Badding, sensitive, publicity-averting and singing in the language of gods; manager Frans Hilton, looking to profit from him; an audience that always demands more feeling; buddy Ossi from old neighborhoods and the supportive mother in her own little cottage, Paradise.
These characters are the central figures in Badding, written by journalist Heikki Metsämäki and director Markku Pölönen.
It’s a fairy tale of the brightest Finnish pop star of the 1970’s and 80’s. Rauli Somerjoki (1947–1987) was the most unlikely superstar: he wasn’t at all a ladies man or the typical alpha male rocker. He actually found his hit song Fiilaten ja höyläten repulsive and money or fame didn’t ease his tension as he set foot on stage. Not even his nickname – given by friends – described him well, although he chose to hide behind it.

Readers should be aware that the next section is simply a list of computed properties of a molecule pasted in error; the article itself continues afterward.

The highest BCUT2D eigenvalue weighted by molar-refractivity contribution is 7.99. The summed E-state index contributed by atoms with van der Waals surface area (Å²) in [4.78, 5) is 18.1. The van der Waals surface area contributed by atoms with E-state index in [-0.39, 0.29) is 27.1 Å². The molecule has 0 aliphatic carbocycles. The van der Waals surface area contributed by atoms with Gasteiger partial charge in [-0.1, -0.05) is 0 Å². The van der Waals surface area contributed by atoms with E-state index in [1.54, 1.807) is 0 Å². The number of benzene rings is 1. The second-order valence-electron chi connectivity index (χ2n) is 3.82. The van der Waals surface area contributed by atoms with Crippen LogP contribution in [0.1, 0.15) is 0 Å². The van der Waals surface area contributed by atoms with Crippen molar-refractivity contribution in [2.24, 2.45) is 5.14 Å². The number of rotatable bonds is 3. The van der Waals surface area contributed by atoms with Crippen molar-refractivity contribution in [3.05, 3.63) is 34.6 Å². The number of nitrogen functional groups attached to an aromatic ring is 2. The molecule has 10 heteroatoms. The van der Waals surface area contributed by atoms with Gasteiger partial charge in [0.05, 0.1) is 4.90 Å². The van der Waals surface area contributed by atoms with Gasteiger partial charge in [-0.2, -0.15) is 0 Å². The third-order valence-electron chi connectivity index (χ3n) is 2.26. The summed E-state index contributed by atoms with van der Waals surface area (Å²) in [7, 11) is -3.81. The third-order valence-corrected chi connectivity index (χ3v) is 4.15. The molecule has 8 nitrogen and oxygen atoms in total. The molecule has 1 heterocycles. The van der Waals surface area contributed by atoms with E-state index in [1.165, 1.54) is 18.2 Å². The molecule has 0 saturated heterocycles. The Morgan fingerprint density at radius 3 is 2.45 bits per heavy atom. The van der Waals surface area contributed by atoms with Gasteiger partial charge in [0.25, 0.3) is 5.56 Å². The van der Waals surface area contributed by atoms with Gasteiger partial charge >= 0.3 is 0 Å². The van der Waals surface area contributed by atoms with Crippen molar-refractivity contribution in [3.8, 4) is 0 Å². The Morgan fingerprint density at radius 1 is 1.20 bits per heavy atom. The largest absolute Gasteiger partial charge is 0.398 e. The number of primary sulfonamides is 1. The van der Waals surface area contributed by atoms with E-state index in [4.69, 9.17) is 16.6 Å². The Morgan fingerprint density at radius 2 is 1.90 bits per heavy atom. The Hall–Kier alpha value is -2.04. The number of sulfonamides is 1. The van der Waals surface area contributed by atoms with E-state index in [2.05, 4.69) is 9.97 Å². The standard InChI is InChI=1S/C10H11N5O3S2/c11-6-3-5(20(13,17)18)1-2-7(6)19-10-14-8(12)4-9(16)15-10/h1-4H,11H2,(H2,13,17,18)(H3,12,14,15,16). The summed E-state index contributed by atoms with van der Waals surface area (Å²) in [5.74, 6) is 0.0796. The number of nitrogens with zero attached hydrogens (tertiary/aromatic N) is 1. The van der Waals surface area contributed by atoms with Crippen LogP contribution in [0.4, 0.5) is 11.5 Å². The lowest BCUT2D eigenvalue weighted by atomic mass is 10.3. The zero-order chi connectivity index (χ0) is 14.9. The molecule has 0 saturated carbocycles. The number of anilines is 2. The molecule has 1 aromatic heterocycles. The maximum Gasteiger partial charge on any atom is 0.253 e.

Badding, and the startlingly good leading actor Janne Reinikainen draw a sympathetic and sensitive picture of the artist. A fine performance is given also by Peter Franzén as the easygoing and ambivalent friend whose motives aren’t always clear.
“Stars, stars, how I want to get away to you. Stars, stars, you would make it easier for me”, sings the festival crowd while watching the midnight sun, shining through the little holes on the big tent’s roof like stars. (IS)